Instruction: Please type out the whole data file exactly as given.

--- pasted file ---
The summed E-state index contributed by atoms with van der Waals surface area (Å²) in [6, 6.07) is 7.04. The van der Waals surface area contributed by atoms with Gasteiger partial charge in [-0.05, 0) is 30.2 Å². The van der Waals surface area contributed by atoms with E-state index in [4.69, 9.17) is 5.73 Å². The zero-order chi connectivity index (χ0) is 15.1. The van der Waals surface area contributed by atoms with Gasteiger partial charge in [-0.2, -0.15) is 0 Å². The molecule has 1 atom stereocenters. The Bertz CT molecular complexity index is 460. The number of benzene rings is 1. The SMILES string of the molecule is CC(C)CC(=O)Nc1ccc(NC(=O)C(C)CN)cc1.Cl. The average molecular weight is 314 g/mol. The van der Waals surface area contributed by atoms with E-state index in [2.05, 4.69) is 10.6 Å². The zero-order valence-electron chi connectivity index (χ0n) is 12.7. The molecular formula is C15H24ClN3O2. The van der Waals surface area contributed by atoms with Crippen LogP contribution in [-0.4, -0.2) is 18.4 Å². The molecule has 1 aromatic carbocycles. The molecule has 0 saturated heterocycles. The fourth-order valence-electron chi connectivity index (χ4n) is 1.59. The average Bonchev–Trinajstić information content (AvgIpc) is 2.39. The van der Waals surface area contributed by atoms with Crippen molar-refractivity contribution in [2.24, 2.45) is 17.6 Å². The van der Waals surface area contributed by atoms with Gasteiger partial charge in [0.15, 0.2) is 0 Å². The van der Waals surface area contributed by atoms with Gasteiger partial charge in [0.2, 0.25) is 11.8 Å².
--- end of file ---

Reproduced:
The summed E-state index contributed by atoms with van der Waals surface area (Å²) in [6, 6.07) is 7.04. The van der Waals surface area contributed by atoms with Gasteiger partial charge in [-0.05, 0) is 30.2 Å². The van der Waals surface area contributed by atoms with E-state index in [4.69, 9.17) is 5.73 Å². The zero-order chi connectivity index (χ0) is 15.1. The van der Waals surface area contributed by atoms with Gasteiger partial charge in [-0.2, -0.15) is 0 Å². The molecule has 1 atom stereocenters. The Bertz CT molecular complexity index is 460. The number of benzene rings is 1. The SMILES string of the molecule is CC(C)CC(=O)Nc1ccc(NC(=O)C(C)CN)cc1.Cl. The average molecular weight is 314 g/mol. The van der Waals surface area contributed by atoms with E-state index in [2.05, 4.69) is 10.6 Å². The zero-order valence-electron chi connectivity index (χ0n) is 12.7. The molecular formula is C15H24ClN3O2. The van der Waals surface area contributed by atoms with Crippen LogP contribution in [-0.4, -0.2) is 18.4 Å². The molecule has 1 aromatic carbocycles. The molecule has 0 saturated heterocycles. The fourth-order valence-electron chi connectivity index (χ4n) is 1.59. The average Bonchev–Trinajstić information content (AvgIpc) is 2.39. The van der Waals surface area contributed by atoms with Crippen molar-refractivity contribution in [2.24, 2.45) is 17.6 Å². The van der Waals surface area contributed by atoms with Gasteiger partial charge in [0.15, 0.2) is 0 Å². The van der Waals surface area contributed by atoms with Gasteiger partial charge in [0.2, 0.25) is 11.8 Å².